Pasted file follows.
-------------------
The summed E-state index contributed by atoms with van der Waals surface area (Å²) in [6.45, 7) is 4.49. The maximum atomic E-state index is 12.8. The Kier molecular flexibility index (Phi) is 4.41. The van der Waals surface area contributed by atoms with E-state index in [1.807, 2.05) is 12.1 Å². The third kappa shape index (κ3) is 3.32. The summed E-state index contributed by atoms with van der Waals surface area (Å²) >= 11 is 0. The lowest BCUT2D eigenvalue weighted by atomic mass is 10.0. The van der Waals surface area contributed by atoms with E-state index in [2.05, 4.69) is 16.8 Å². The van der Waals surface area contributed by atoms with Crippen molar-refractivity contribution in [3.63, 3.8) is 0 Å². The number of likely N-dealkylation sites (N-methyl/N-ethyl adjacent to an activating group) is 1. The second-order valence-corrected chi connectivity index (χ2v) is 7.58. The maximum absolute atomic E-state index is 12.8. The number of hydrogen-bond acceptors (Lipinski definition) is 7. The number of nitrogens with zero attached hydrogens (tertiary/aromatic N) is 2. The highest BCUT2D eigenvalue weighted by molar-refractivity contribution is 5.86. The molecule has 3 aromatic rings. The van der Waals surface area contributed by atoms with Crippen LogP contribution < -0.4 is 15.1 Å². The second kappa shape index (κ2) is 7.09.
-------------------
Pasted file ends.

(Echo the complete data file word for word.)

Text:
The summed E-state index contributed by atoms with van der Waals surface area (Å²) in [6.45, 7) is 4.49. The maximum atomic E-state index is 12.8. The Kier molecular flexibility index (Phi) is 4.41. The van der Waals surface area contributed by atoms with E-state index in [1.807, 2.05) is 12.1 Å². The third kappa shape index (κ3) is 3.32. The summed E-state index contributed by atoms with van der Waals surface area (Å²) >= 11 is 0. The lowest BCUT2D eigenvalue weighted by atomic mass is 10.0. The van der Waals surface area contributed by atoms with E-state index in [2.05, 4.69) is 16.8 Å². The van der Waals surface area contributed by atoms with Crippen molar-refractivity contribution in [3.63, 3.8) is 0 Å². The number of likely N-dealkylation sites (N-methyl/N-ethyl adjacent to an activating group) is 1. The second-order valence-corrected chi connectivity index (χ2v) is 7.58. The maximum absolute atomic E-state index is 12.8. The number of hydrogen-bond acceptors (Lipinski definition) is 7. The number of nitrogens with zero attached hydrogens (tertiary/aromatic N) is 2. The highest BCUT2D eigenvalue weighted by molar-refractivity contribution is 5.86. The molecule has 3 aromatic rings. The van der Waals surface area contributed by atoms with Crippen LogP contribution < -0.4 is 15.1 Å². The second kappa shape index (κ2) is 7.09.